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"How do you say, 'I'm sorry that nobody stood up for you'?" says Fuller Cooper, executive director of the N.C. Justice for Sterilization Victims Foundation, which is working to get compensation and other help for an estimated 3,000 living victims.

Charmaine Fuller Cooper 

Charmaine Fuller Cooper at the North Carolina State Records Center, where documents pertaining to the state's former eugenics program are stored

Photo by D.L. Anderson

Charmaine Fuller Cooper at the North Carolina State Records Center, where documents pertaining to the state's former eugenics program are stored

When Charmaine Fuller Cooper opens the files on her desk, the words she finds inside sear like a slap across the face. Promiscuous. Unattractive. Imbecile. She imagines how the people whose names are printed on these medical records would feel if they read what others thought of them.

For decades, doctors, teachers and social workers in North Carolina used the derogatory descriptors as justifications to strip the victims of their ability to have children, with the ultimate goal of ridding the human race of the undesirable. By the time the state's eugenics program ended in 1974, an estimated 7,600 women and men had been forcibly sterilized.

"How do you say, 'I'm sorry that nobody stood up for you'?" says Fuller Cooper, executive director of the N.C. Justice for Sterilization Victims Foundation, which is working to get compensation and other help for an estimated 3,000 living victims.

It's often Fuller Cooper, 31, who answers the phone when someone calls the state's hotline for victims of forced sterilization. Some callers aren't sure what happened to them, or to a deceased relative who couldn't have children. They want Fuller Cooper to check confidential state medical records for the name. Others already know what occurred and remember it well—the smell of the procedure room, whether it was stifling or chilly, and the name of the doctor. When she answers their calls, Fuller Cooper affirms their pain. When they cry, she cries, too.

Their anger is justified, she says. "They want answers."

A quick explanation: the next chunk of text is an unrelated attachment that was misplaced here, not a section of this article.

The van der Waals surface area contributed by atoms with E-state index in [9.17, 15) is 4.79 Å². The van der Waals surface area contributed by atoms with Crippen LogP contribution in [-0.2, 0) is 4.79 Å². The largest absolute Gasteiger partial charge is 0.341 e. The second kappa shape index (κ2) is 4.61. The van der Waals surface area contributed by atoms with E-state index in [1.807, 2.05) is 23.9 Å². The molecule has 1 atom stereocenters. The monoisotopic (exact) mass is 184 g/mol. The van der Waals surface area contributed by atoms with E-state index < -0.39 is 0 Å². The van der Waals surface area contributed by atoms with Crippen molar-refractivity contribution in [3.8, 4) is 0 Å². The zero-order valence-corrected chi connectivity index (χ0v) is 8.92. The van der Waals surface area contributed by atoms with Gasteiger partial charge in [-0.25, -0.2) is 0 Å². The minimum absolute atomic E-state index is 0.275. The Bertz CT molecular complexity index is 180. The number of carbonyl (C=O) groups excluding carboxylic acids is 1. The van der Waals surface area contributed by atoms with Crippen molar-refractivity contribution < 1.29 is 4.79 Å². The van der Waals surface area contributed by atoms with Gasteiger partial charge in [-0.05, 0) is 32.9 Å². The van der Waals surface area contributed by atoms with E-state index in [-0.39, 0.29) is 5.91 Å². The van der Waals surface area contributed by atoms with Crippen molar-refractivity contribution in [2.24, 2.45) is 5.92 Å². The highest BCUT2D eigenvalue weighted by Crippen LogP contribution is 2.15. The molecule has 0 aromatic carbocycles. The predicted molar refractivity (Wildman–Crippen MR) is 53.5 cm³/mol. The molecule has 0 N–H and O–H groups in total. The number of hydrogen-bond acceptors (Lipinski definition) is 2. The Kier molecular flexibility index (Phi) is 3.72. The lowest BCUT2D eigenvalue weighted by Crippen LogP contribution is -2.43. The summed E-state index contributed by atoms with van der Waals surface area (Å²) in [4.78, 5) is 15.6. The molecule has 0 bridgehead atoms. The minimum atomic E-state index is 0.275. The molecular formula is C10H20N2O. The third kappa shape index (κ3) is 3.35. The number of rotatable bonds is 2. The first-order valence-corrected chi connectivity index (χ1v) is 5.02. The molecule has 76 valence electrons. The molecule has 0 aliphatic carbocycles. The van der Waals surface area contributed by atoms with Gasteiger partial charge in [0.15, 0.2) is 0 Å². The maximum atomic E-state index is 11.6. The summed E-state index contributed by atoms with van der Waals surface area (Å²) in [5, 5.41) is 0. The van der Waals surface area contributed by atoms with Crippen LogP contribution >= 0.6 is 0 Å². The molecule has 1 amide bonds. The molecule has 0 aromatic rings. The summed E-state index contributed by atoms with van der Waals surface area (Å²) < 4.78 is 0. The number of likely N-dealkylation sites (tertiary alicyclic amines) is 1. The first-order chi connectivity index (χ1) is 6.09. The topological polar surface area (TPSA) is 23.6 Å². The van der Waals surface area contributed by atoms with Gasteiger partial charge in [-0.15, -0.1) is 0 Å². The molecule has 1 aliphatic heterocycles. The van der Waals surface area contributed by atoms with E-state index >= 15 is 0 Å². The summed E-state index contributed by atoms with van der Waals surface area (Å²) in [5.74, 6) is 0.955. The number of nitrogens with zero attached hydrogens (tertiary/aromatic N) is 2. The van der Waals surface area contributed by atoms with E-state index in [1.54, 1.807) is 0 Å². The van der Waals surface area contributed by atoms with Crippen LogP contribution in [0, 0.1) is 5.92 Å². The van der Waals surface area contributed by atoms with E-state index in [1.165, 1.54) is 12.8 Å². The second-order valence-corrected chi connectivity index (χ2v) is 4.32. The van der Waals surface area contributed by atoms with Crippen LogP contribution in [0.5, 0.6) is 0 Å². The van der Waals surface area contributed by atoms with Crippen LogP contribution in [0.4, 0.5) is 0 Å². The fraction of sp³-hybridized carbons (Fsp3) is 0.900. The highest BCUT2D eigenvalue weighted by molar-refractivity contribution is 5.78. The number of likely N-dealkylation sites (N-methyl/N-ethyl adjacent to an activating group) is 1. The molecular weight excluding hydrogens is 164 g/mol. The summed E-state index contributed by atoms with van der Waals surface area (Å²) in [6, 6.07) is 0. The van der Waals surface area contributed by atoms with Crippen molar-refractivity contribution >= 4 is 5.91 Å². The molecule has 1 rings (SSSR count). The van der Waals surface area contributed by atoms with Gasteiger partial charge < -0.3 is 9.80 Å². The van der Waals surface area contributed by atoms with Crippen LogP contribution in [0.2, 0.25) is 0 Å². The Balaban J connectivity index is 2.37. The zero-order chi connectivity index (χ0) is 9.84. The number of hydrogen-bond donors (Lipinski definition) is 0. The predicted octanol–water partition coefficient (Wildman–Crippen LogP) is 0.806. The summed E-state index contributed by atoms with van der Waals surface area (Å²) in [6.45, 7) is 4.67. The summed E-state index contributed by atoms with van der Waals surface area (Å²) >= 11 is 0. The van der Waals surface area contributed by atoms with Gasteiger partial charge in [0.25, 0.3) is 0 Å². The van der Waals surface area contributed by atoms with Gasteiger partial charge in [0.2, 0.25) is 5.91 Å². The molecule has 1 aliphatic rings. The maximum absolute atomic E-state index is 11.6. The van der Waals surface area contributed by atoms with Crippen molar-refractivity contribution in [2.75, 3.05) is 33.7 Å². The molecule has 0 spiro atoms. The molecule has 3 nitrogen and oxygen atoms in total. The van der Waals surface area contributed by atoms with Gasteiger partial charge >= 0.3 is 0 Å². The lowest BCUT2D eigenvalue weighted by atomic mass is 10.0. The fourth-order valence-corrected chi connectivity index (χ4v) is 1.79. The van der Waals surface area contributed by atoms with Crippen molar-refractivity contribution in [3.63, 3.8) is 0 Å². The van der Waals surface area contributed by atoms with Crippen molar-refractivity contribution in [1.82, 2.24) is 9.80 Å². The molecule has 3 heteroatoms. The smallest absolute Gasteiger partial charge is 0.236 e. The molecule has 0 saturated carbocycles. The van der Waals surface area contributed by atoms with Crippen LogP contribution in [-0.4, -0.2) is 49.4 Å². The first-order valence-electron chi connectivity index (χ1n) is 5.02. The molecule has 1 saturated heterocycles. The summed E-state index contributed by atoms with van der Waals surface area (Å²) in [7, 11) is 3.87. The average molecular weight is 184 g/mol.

It's Fuller Cooper's job to help find them. But it's also her passion—like many other challenges she's taken on, from campus elections when she was a student at N.C. Central University to the monumental social issues facing our state.

Before working for sterilization victims, Fuller Cooper spent three years advancing the Racial Justice Act, a controversial law that allows convicted killers to use statistics to prove racial bias impacted their cases. Inmates with successful cases would be allowed to serve life in prison without parole instead of being put to death.

As an advocate with the nonprofit Carolina Justice Policy Center, Fuller Cooper advanced the RJA and other causes by lobbying state lawmakers, a formidable task she began as a 24-year-old. She took to the halls as a woman of color from Henderson, the daughter of a health professional and a long-distance truck driver. She didn't come from a political pedigree. She was from a rural town. She wondered whether anyone would take her seriously, she says. But many say they were impressed with her savvy.

"I don't know that [the Racial Justice Act] would have ever got the legs it did without the groundwork she has done on the issue," says state Sen. Doug Berger, a Democrat from Youngsville. "She's pretty tenacious."

Berger is a former assistant district attorney who helped the RJA become law in 2009. Like most prosecutors, he initially didn't support the legislation, but he was persuaded after long negotiations with Fuller Cooper.